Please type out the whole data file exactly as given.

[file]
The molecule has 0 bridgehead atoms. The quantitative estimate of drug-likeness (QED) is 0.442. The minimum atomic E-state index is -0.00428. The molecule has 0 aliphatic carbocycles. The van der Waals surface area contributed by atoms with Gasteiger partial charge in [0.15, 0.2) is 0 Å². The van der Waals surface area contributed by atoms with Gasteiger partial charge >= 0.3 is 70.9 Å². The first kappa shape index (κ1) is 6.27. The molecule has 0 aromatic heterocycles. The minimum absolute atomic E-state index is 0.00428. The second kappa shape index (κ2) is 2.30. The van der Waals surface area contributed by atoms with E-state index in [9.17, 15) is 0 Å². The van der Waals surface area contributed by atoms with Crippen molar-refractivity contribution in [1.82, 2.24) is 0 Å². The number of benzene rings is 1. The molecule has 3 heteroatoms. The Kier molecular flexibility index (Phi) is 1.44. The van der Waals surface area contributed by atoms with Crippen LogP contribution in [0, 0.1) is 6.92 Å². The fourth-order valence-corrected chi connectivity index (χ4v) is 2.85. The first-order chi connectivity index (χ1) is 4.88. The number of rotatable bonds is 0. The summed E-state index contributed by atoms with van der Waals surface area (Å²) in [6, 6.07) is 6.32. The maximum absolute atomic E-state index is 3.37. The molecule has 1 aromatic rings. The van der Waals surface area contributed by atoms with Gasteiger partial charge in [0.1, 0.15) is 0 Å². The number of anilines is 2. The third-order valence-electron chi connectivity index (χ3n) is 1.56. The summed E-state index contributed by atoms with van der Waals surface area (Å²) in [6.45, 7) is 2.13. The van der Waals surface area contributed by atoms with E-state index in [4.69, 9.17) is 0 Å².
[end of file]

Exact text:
The molecule has 0 bridgehead atoms. The quantitative estimate of drug-likeness (QED) is 0.442. The minimum atomic E-state index is -0.00428. The molecule has 0 aliphatic carbocycles. The van der Waals surface area contributed by atoms with Gasteiger partial charge in [0.15, 0.2) is 0 Å². The van der Waals surface area contributed by atoms with Gasteiger partial charge >= 0.3 is 70.9 Å². The first kappa shape index (κ1) is 6.27. The molecule has 0 aromatic heterocycles. The minimum absolute atomic E-state index is 0.00428. The second kappa shape index (κ2) is 2.30. The van der Waals surface area contributed by atoms with E-state index in [9.17, 15) is 0 Å². The van der Waals surface area contributed by atoms with Crippen molar-refractivity contribution in [1.82, 2.24) is 0 Å². The number of benzene rings is 1. The molecule has 3 heteroatoms. The Kier molecular flexibility index (Phi) is 1.44. The van der Waals surface area contributed by atoms with Crippen LogP contribution in [0, 0.1) is 6.92 Å². The fourth-order valence-corrected chi connectivity index (χ4v) is 2.85. The first-order chi connectivity index (χ1) is 4.88. The number of rotatable bonds is 0. The summed E-state index contributed by atoms with van der Waals surface area (Å²) in [6, 6.07) is 6.32. The maximum absolute atomic E-state index is 3.37. The molecule has 1 aromatic rings. The van der Waals surface area contributed by atoms with Gasteiger partial charge in [0.1, 0.15) is 0 Å². The number of anilines is 2. The third-order valence-electron chi connectivity index (χ3n) is 1.56. The summed E-state index contributed by atoms with van der Waals surface area (Å²) in [6.45, 7) is 2.13. The van der Waals surface area contributed by atoms with E-state index in [4.69, 9.17) is 0 Å².